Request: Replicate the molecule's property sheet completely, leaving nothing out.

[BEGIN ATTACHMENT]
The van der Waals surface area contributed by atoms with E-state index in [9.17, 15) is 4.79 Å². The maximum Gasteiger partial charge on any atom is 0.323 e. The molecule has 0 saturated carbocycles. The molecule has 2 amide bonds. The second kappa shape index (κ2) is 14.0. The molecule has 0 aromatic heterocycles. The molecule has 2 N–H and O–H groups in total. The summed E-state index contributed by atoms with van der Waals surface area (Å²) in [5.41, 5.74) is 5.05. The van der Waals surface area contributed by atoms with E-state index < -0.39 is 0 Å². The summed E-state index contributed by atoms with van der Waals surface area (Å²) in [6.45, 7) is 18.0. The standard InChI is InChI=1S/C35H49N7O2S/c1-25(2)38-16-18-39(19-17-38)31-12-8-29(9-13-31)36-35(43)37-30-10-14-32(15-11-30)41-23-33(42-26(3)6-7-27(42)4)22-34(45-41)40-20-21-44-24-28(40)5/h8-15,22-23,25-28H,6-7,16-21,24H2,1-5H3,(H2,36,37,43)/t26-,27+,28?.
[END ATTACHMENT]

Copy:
The van der Waals surface area contributed by atoms with E-state index in [9.17, 15) is 4.79 Å². The maximum Gasteiger partial charge on any atom is 0.323 e. The molecule has 0 saturated carbocycles. The molecule has 2 amide bonds. The second kappa shape index (κ2) is 14.0. The molecule has 0 aromatic heterocycles. The molecule has 2 N–H and O–H groups in total. The summed E-state index contributed by atoms with van der Waals surface area (Å²) in [5.41, 5.74) is 5.05. The van der Waals surface area contributed by atoms with E-state index < -0.39 is 0 Å². The summed E-state index contributed by atoms with van der Waals surface area (Å²) in [6.45, 7) is 18.0. The standard InChI is InChI=1S/C35H49N7O2S/c1-25(2)38-16-18-39(19-17-38)31-12-8-29(9-13-31)36-35(43)37-30-10-14-32(15-11-30)41-23-33(42-26(3)6-7-27(42)4)22-34(45-41)40-20-21-44-24-28(40)5/h8-15,22-23,25-28H,6-7,16-21,24H2,1-5H3,(H2,36,37,43)/t26-,27+,28?.